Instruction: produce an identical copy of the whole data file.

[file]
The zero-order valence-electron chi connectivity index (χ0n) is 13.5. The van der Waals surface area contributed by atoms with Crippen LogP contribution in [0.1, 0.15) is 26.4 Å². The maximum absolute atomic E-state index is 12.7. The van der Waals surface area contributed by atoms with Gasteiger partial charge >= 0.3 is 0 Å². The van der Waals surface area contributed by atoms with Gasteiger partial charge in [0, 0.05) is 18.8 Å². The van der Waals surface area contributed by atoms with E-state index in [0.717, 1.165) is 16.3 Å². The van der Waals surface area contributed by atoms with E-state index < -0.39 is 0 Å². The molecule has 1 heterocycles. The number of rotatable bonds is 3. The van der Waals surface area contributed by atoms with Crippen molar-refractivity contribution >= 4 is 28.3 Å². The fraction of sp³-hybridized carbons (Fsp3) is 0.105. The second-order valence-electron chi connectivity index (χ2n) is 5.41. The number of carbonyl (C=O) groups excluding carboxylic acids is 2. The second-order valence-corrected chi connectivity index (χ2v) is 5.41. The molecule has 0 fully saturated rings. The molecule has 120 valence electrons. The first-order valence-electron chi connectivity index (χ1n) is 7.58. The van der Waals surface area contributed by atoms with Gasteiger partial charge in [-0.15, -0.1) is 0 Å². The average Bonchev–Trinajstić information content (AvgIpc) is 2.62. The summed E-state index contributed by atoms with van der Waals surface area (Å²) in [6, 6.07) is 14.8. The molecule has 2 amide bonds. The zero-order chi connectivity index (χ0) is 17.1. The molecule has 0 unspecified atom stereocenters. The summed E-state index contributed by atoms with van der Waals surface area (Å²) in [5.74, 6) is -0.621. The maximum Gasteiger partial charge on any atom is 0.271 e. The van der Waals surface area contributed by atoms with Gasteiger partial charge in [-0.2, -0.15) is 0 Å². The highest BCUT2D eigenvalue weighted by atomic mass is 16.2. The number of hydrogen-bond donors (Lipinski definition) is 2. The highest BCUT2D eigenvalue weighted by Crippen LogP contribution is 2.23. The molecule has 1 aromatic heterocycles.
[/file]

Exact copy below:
The zero-order valence-electron chi connectivity index (χ0n) is 13.5. The van der Waals surface area contributed by atoms with Crippen LogP contribution in [0.1, 0.15) is 26.4 Å². The maximum absolute atomic E-state index is 12.7. The van der Waals surface area contributed by atoms with Gasteiger partial charge >= 0.3 is 0 Å². The van der Waals surface area contributed by atoms with Gasteiger partial charge in [0, 0.05) is 18.8 Å². The van der Waals surface area contributed by atoms with E-state index in [0.717, 1.165) is 16.3 Å². The van der Waals surface area contributed by atoms with E-state index < -0.39 is 0 Å². The molecule has 1 heterocycles. The number of rotatable bonds is 3. The van der Waals surface area contributed by atoms with Crippen molar-refractivity contribution >= 4 is 28.3 Å². The fraction of sp³-hybridized carbons (Fsp3) is 0.105. The second-order valence-electron chi connectivity index (χ2n) is 5.41. The number of carbonyl (C=O) groups excluding carboxylic acids is 2. The second-order valence-corrected chi connectivity index (χ2v) is 5.41. The molecule has 0 fully saturated rings. The molecule has 120 valence electrons. The first-order valence-electron chi connectivity index (χ1n) is 7.58. The van der Waals surface area contributed by atoms with Gasteiger partial charge in [-0.15, -0.1) is 0 Å². The average Bonchev–Trinajstić information content (AvgIpc) is 2.62. The summed E-state index contributed by atoms with van der Waals surface area (Å²) in [6, 6.07) is 14.8. The molecule has 2 amide bonds. The zero-order chi connectivity index (χ0) is 17.1. The molecule has 0 unspecified atom stereocenters. The summed E-state index contributed by atoms with van der Waals surface area (Å²) in [5.74, 6) is -0.621. The maximum Gasteiger partial charge on any atom is 0.271 e. The van der Waals surface area contributed by atoms with Gasteiger partial charge in [-0.2, -0.15) is 0 Å². The highest BCUT2D eigenvalue weighted by atomic mass is 16.2. The number of hydrogen-bond donors (Lipinski definition) is 2. The highest BCUT2D eigenvalue weighted by Crippen LogP contribution is 2.23. The molecule has 1 aromatic heterocycles.